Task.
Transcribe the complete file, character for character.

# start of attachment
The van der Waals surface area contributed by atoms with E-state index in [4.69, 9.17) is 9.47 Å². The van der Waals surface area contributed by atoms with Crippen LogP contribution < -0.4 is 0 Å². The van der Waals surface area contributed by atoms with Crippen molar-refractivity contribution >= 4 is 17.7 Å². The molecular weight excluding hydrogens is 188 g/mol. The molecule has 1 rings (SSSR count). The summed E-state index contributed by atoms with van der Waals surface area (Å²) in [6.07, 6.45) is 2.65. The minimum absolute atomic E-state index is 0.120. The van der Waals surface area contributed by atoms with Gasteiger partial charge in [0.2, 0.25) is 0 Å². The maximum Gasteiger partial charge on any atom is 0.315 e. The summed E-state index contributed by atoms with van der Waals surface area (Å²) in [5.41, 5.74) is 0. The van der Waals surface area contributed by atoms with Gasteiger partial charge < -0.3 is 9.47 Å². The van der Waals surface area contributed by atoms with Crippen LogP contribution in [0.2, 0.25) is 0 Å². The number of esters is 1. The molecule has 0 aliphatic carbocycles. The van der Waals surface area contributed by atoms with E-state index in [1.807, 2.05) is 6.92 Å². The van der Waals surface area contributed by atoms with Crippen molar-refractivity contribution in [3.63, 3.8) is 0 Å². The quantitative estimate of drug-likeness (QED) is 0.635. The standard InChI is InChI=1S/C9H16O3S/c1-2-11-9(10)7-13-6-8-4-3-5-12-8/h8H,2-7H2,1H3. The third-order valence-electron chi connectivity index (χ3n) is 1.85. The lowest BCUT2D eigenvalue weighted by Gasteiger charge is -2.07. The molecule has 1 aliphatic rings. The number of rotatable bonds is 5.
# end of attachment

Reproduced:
The van der Waals surface area contributed by atoms with E-state index in [4.69, 9.17) is 9.47 Å². The van der Waals surface area contributed by atoms with Crippen LogP contribution < -0.4 is 0 Å². The van der Waals surface area contributed by atoms with Crippen molar-refractivity contribution >= 4 is 17.7 Å². The molecular weight excluding hydrogens is 188 g/mol. The molecule has 1 rings (SSSR count). The summed E-state index contributed by atoms with van der Waals surface area (Å²) in [6.07, 6.45) is 2.65. The minimum absolute atomic E-state index is 0.120. The van der Waals surface area contributed by atoms with Gasteiger partial charge in [0.2, 0.25) is 0 Å². The maximum Gasteiger partial charge on any atom is 0.315 e. The summed E-state index contributed by atoms with van der Waals surface area (Å²) in [5.41, 5.74) is 0. The van der Waals surface area contributed by atoms with Gasteiger partial charge < -0.3 is 9.47 Å². The van der Waals surface area contributed by atoms with Crippen LogP contribution in [0.2, 0.25) is 0 Å². The number of esters is 1. The molecule has 0 aliphatic carbocycles. The van der Waals surface area contributed by atoms with E-state index in [1.807, 2.05) is 6.92 Å². The van der Waals surface area contributed by atoms with Crippen molar-refractivity contribution in [3.63, 3.8) is 0 Å². The quantitative estimate of drug-likeness (QED) is 0.635. The standard InChI is InChI=1S/C9H16O3S/c1-2-11-9(10)7-13-6-8-4-3-5-12-8/h8H,2-7H2,1H3. The third-order valence-electron chi connectivity index (χ3n) is 1.85. The lowest BCUT2D eigenvalue weighted by Gasteiger charge is -2.07. The molecule has 1 aliphatic rings. The number of rotatable bonds is 5.